You could be forgiven for wondering if the Texas post-rock outfit Explosions in the Sky was ever going to release another album proper. In the five years since Take Care, Take Care, Take Care, the quartet has returned to soundtracking and in a big way. EITS worked on Prince Avalanche, Lone Survivor and Manglehorn, turning out some great work that showcased their ability to craft emotional climaxes from the interplay between Munaf Rayani and Mark Smith’s guitars, Michael James’ bass and Chris Hrasky’s drums. But perhaps because of that soundtrack experience, their seventh album The Wilderness introduces a more streamlined EITS, well-attuned in their ability to fuel emotional highs and lows and equally comfortable doing so on tracks ranging from two and a half to seven minutes.

Opening with “Wilderness” and “The Ecstatics,” two of the band’s shortest tracks in their 16-year career, EITS forge a familiar motif, building on softly chugging electronics—with the addition of light piano touches on the former—to a crescendo of drums and atmospheric guitars. The effect is rarely aggressive, with the music firmly in the realm of the ethereal and downright meditative. But that doesn’t mean that they can’t kick it up a notch. “Tangle Formations” is one of the few tracks here that could be described as “driving.” Hrasky’s drums are in fact the driving force around which the plaintive guitars swirl, this time heavily evocative of the vocalist that EITS has never had.

But what is immediately noticeable on The Wilderness is the band’s commitment to maintaining the gulfs of emotion contained within their music but now doing so less through epic crescendos. “Disintegration Anxiety,” clocking in at just over four minutes, serves as a perfect example. Starting with carnival-esque electronic programming, the song subsides into serene near-silence before erupting in rhythmic guitar riffs. And EITS draw out the emotion with an ambient interlude over subdued drums before launching into one final transcendental riff. Compared to “Colors in Space,” a song that wallows in ambient electronics for the bulk of its seven minutes before allowing first drums, then a piquant guitar and ending in a flurry of garbled white noise, “Disintegration Anxiety” packs an emotional punch.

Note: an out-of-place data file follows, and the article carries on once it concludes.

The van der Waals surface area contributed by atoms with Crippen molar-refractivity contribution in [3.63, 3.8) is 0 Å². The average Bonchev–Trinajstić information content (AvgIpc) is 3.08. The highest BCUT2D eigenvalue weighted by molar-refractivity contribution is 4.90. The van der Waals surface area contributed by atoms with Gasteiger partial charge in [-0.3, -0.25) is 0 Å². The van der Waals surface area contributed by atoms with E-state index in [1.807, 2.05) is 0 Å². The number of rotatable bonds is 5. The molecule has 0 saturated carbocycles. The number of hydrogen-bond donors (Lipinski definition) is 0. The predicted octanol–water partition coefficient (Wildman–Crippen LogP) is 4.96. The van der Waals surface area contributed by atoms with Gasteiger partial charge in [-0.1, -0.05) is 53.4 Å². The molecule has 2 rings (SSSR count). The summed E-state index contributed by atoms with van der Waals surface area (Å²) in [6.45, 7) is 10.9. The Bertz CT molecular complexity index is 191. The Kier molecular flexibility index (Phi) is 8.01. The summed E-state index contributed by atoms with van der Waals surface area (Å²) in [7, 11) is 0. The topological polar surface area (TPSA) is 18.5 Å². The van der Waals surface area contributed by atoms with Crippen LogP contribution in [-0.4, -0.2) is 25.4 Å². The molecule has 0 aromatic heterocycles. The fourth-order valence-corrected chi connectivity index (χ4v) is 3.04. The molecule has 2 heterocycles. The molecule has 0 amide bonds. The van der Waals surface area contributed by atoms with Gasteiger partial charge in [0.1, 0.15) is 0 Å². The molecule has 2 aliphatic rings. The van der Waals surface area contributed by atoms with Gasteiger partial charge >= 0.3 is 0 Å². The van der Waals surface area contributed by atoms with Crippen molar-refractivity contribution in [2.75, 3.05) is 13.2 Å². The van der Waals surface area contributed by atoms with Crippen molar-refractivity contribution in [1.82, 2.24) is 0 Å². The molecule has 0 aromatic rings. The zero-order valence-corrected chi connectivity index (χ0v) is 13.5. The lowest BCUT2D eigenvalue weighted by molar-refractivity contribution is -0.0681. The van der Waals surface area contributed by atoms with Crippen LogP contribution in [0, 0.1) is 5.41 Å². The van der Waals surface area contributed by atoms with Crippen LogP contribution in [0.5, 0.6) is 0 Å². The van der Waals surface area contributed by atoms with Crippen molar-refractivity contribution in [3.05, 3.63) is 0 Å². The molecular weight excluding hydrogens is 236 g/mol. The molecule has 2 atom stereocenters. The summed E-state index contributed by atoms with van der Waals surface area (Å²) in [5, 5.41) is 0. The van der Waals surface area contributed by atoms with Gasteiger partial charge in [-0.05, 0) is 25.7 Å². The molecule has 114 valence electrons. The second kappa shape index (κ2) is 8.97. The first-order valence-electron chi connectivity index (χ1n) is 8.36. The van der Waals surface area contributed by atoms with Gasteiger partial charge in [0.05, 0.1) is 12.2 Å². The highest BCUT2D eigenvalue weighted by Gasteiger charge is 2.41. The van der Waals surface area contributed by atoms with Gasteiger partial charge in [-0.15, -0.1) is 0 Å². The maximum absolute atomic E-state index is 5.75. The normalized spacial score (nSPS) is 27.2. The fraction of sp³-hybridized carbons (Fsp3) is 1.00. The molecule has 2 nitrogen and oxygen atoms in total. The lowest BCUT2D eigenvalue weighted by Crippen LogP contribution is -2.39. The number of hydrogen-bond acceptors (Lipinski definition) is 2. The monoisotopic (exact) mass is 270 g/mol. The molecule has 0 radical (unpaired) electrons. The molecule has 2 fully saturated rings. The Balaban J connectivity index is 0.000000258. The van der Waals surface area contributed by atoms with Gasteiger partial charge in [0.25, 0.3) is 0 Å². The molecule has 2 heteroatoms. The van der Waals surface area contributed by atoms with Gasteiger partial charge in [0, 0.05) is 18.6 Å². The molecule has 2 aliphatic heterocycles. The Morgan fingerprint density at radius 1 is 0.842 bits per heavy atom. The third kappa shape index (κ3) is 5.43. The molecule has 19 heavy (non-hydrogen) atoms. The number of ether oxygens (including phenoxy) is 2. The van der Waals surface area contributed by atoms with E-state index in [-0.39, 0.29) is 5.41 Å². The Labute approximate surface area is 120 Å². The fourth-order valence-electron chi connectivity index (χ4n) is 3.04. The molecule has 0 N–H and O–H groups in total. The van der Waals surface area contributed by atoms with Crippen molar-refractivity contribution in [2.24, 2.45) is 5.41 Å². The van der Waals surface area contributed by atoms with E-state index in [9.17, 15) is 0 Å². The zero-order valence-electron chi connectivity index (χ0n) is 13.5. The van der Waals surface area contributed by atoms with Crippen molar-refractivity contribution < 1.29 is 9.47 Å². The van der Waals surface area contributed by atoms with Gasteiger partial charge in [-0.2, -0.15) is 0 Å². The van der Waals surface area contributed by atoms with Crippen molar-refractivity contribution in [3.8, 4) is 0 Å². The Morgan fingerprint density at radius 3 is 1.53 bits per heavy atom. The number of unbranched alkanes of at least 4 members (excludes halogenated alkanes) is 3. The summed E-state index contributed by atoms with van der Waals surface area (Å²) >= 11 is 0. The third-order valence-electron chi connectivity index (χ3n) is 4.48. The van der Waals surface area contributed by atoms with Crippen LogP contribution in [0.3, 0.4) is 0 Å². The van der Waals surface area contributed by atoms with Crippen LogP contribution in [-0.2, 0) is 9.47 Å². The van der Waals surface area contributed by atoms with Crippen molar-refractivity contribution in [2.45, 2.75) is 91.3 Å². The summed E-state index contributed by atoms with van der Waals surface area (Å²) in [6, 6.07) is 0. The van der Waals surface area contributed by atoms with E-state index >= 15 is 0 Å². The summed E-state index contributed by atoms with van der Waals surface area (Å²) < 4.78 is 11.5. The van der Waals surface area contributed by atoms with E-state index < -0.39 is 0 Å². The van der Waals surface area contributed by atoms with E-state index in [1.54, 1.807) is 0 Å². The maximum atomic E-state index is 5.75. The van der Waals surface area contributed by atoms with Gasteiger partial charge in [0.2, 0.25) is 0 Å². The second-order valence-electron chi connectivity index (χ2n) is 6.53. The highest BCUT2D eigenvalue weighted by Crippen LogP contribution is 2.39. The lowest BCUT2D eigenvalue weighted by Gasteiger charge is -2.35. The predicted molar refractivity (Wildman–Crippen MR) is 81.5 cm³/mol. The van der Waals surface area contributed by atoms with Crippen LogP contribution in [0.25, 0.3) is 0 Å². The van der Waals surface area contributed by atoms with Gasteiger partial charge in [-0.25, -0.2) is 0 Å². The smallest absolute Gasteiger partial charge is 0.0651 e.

What The Wilderness highlights is the very range EITS has within its ambient arsenal. These aren’t just nine songs of visceral guitar and drum patterns. Rather, EITS can go from the fuzzed out finale of “Colors in Space” to the shimmering euphoria of “Landing Cliffs” seamlessly. Even within the span of a song, the band leans toward this segmented approach in their songwriting. “Logic of a Dream” consists of very self-contained movements. It begins with an almost inaudible bassline that erupts into a throbbing guitar. Layered over these suspenseful blasts of noise is Hrasky on military, battle-style drums. Whistling electronics become more and more high-pitched, increasing the tension on the track until it might simply burst. But when EITS reach that tipping point, they don’t carry the emotional high into a dramatic flurry. Instead, they segue into a light blend of an indie rock drum beat and a fairly middle-of-the-road guitar line. The emotion is essentially deflated as soon as it becomes uncontrollable. It’s a brave way to conclude such a tense arrangement.

Needless to say, after 16 years EITS know their style well and have only gotten better at milking their arrangements for all their emotional payoff. In that regard, The Wilderness does not disappoint. But this somewhat abbreviated version of the band may take some listeners by surprise. Instead of six epic tracks (as is their usual offering), EITS has opted to pepper in glimpses of atmospherics. Tracks like “Infinite Orbit” or “The Ecstatics” are no less complete, but they make more economical use of their runtime than any other previous EITS songs.

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